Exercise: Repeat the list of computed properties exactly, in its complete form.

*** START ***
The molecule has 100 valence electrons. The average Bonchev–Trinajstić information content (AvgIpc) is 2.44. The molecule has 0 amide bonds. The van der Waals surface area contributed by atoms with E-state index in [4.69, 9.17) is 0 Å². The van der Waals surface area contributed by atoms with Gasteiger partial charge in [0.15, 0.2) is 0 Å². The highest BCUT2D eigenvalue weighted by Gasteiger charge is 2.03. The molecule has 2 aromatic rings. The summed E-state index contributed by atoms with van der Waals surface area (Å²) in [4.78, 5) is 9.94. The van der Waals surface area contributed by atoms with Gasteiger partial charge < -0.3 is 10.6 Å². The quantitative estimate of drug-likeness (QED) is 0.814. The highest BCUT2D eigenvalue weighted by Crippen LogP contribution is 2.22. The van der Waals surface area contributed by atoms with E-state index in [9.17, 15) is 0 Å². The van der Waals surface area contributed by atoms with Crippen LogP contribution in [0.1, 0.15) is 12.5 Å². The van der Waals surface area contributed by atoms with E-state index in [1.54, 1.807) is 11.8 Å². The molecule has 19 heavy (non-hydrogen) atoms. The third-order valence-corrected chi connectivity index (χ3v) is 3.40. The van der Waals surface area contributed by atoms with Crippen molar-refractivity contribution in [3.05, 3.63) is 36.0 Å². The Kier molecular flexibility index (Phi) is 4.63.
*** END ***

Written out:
The molecule has 100 valence electrons. The average Bonchev–Trinajstić information content (AvgIpc) is 2.44. The molecule has 0 amide bonds. The van der Waals surface area contributed by atoms with E-state index in [4.69, 9.17) is 0 Å². The van der Waals surface area contributed by atoms with Gasteiger partial charge in [0.15, 0.2) is 0 Å². The highest BCUT2D eigenvalue weighted by Gasteiger charge is 2.03. The molecule has 2 aromatic rings. The summed E-state index contributed by atoms with van der Waals surface area (Å²) in [4.78, 5) is 9.94. The van der Waals surface area contributed by atoms with Gasteiger partial charge < -0.3 is 10.6 Å². The quantitative estimate of drug-likeness (QED) is 0.814. The highest BCUT2D eigenvalue weighted by Crippen LogP contribution is 2.22. The van der Waals surface area contributed by atoms with E-state index in [9.17, 15) is 0 Å². The van der Waals surface area contributed by atoms with Crippen LogP contribution in [0.1, 0.15) is 12.5 Å². The van der Waals surface area contributed by atoms with E-state index in [1.54, 1.807) is 11.8 Å². The molecule has 19 heavy (non-hydrogen) atoms. The third-order valence-corrected chi connectivity index (χ3v) is 3.40. The van der Waals surface area contributed by atoms with Crippen molar-refractivity contribution in [3.05, 3.63) is 36.0 Å². The Kier molecular flexibility index (Phi) is 4.63.